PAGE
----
It felt like I had been sitting on my bed forever after hearing what just happened. I tried to move wanting to lie down. My legs felt glued together with sweat. I was sitting Indian-style, and tried to remember when that happened. Tears streamed down my face dropping from each side of my chin like warm raindrops. I could hear my parents’ muffled words. The TV was turned down or turned off. The light at the bottom of the stairs was the only light on. I wondered if our neighbors had watched the news, whether they would call or come over. I smelled cigarette smoke and heard the clinking of glasses. My parents were probably at the kitchen table where we ate breakfast every morning. My dad loved his scotch, pouring the honey-colored liquid into a tall glass. My mom’s favorite was a thin glass of sherry, with one ice cube.

I didn’t want to think that my best friends’ parents had died. I thought I must be having a nightmare, and soon I would wake up to find Ellen standing at my bed poking me, giggling. “Come on sleepy-head, time to get up.” But it seemed the longer I wished for that to happen, the more I thought it wouldn’t. It might be a long time until Ellen laughed again. I put my pillow back so I could lie down and try to sleep. I stared at the black ceiling, our house felt sad like when my Uncle Richard died. The only time I heard my dad cry.

Feeling the coolest breeze floating in from the opened window nearby, I squeezed my eyes shut as hard as I could. Then, as another breeze covered me like a light blanket, I drifted off to sleep.


It felt like someone was standing over me, then moving closer. I heard voices, but didn’t recognize who it was right away.

“Kel, wake up its Mom.”

I was so cold, as if someone had turned a fan on over me and left all the windows open. I pulled the sheet up to my chin hoping I could get warmer.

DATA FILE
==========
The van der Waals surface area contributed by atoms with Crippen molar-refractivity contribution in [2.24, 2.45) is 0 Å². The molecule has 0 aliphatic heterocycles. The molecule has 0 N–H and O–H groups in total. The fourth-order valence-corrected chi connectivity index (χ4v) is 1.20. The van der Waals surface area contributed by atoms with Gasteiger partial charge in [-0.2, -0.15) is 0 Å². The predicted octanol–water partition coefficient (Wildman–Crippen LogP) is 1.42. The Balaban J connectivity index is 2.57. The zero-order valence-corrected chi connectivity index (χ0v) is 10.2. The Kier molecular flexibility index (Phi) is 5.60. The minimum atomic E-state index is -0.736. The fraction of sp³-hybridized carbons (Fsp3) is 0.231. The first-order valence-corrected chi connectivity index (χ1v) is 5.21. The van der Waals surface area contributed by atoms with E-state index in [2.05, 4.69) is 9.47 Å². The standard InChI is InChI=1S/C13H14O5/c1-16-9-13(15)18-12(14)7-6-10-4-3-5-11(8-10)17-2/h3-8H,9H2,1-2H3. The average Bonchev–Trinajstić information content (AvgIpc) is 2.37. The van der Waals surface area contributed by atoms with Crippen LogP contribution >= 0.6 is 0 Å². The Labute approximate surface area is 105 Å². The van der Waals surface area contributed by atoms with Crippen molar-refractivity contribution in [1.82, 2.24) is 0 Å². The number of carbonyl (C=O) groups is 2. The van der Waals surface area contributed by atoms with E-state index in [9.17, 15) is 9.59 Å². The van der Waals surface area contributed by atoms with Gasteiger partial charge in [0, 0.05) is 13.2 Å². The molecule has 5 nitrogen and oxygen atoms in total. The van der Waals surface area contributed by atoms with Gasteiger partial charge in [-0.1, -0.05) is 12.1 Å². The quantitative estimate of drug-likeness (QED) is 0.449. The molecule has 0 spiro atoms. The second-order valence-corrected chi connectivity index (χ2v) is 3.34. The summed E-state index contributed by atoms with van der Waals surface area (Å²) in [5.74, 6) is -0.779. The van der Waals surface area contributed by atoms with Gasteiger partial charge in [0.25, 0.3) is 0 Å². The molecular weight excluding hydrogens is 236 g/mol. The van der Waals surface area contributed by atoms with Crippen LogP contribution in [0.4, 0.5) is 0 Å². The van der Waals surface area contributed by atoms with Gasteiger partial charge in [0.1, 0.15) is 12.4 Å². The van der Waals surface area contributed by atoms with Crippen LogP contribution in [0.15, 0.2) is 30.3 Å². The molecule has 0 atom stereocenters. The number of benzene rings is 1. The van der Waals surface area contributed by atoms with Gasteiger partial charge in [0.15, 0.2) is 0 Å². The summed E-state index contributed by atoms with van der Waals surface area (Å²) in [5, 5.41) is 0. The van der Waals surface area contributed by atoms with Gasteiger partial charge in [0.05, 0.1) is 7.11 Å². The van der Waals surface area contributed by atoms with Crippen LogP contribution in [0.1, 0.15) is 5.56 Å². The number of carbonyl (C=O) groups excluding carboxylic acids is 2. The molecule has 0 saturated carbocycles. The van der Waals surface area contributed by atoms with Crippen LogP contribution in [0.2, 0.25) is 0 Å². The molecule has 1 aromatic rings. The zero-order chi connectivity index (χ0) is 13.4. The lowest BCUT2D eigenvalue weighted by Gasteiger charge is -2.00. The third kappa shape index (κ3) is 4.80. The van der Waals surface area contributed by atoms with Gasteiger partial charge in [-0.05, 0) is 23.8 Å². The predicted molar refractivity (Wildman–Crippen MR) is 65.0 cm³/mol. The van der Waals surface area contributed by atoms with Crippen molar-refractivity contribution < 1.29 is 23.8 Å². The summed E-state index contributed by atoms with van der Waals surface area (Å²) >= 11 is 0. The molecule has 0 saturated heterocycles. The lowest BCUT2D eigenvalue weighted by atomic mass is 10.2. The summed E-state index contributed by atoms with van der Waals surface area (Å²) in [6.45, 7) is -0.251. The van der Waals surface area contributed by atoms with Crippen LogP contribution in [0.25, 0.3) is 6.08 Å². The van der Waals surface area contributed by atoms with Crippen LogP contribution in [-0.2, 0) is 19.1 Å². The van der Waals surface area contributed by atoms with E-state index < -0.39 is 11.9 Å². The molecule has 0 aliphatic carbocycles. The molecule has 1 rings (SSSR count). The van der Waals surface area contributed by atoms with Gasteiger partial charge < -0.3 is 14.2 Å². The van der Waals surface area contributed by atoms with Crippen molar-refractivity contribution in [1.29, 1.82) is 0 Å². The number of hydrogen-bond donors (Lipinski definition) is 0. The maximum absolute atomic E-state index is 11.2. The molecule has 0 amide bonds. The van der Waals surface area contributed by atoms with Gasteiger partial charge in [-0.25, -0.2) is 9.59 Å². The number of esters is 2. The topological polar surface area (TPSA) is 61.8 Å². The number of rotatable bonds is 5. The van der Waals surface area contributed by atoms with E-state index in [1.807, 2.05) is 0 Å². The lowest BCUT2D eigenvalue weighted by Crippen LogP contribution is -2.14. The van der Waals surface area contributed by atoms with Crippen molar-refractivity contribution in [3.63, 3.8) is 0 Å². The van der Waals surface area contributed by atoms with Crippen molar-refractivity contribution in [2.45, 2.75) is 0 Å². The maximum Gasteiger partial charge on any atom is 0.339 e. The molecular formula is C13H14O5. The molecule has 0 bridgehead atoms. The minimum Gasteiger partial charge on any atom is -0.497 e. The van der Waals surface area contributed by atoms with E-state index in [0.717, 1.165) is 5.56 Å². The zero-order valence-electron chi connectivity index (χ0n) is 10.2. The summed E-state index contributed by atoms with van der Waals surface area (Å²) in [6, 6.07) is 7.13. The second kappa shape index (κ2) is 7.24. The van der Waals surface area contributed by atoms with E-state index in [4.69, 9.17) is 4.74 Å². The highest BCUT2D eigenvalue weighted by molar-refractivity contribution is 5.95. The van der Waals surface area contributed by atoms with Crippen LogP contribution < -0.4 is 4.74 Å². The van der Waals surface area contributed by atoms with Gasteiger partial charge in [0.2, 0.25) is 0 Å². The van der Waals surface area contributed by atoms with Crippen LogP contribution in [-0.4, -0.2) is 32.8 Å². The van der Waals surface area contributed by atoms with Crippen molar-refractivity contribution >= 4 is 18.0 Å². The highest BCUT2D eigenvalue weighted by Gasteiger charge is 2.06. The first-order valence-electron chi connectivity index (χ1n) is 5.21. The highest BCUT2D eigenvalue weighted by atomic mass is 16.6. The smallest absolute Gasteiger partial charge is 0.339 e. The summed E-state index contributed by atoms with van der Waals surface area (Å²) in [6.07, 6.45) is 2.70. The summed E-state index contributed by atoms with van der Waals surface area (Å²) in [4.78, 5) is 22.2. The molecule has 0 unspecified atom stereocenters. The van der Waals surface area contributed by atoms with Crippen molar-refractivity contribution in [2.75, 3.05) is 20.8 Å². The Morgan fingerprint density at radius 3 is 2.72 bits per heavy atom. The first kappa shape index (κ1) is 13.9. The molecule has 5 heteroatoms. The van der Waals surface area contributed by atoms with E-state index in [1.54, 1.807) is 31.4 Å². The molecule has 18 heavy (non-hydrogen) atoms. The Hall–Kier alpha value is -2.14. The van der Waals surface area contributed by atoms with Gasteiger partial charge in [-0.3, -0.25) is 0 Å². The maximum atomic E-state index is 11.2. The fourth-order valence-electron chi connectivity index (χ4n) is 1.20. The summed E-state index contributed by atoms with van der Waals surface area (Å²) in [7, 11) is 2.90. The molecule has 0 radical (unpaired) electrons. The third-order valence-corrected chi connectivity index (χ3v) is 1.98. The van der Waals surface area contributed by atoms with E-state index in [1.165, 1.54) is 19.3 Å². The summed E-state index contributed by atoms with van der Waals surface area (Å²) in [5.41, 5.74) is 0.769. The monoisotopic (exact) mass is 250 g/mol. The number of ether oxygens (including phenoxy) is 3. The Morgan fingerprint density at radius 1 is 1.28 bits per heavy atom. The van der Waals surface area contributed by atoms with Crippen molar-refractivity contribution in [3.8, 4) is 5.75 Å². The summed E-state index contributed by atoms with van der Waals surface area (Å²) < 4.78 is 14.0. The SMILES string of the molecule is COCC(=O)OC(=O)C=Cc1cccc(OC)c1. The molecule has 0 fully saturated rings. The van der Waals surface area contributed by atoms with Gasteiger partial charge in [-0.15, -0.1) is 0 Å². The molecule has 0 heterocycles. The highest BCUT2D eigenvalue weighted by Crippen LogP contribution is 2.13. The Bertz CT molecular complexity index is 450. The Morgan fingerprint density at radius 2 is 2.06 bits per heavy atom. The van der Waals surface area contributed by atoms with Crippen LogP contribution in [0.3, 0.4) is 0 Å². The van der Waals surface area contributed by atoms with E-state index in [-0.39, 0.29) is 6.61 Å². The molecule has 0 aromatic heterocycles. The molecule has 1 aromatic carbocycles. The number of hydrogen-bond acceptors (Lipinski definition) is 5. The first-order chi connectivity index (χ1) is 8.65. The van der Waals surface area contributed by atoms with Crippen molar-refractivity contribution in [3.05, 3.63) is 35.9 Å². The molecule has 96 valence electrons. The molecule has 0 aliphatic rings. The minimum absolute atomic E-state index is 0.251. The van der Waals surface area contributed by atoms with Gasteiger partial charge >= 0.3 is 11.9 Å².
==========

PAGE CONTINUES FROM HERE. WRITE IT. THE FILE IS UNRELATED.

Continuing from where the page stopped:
“Kelsey, come on dear. I need you to wake up now.”

My eyes felt stuck together. I finally got them open enough to see my mom sitting on the edge of my bed. I felt her rubbing my back like she did when I was sick.


“Kelsey, you need you to come downstairs now.”

“Where’s Ellen?” I said, trying to see her bed.

“She’s downstairs.”

I sat up, hoping I would feel more awake.

“Downstairs? Why? When did she go…?” I couldn’t get my legs untangled from the cool sheets.

“She’s been up for awhile. Her Uncle Edward is here now.” my mom said taking my hand from under the sheet.

I looked into her eyes, noticing the tiniest tears starting to fall.

“Please mom, tell me. Was it their flight?”

She nodded her head, putting her other hand over her face, like she was trying to hide that she was crying. No one had to say another word. I pulled my hand out of hers, swinging my legs over the side of the bed.

“I got to go downstairs now.” I said, finally getting my legs out from the twisted sheets.

I didn’t turn around to see if my mom was still sitting on the bed, or if she was even behind me. I reached the top of the stairs, suddenly feeling stuck. It seemed silly that I felt afraid of going downstairs to see if my best friend was okay. I turned my head to find my mom following close behind.

“Come on. We’ll go down together, all right?” she said taking my hand.

We walked slowly down the stairs holding hands. My other hand was sweaty, sticking to the banister. It felt like the longest walk ever. Reaching the bottom of the stairs, I saw Ellen sitting in the middle of the beige sofa. Her Uncle Edward sat on her opposite side, with his arm wrapped around her, her head resting on his shoulder. I let go of Mom’s hand and walked towards my friend. I thought my mom was still with me when I got to the sofa. I turned around only a little to see that she was now sitting at the chair near the phone in the hall. I wondered how she got there so fast.

“Hello Kelsey” Uncle Edward said. He turned his head to face me. Ellen was still leaning against his shoulder. I could tell his eyes were red, and he didn’t move his arm from around Ellen’s’ shoulder. For some reason, I noticed his feet on the carpet. He kept turning one of them over on its’ side, then back again. I thought if he twisted it too hard, it would break off.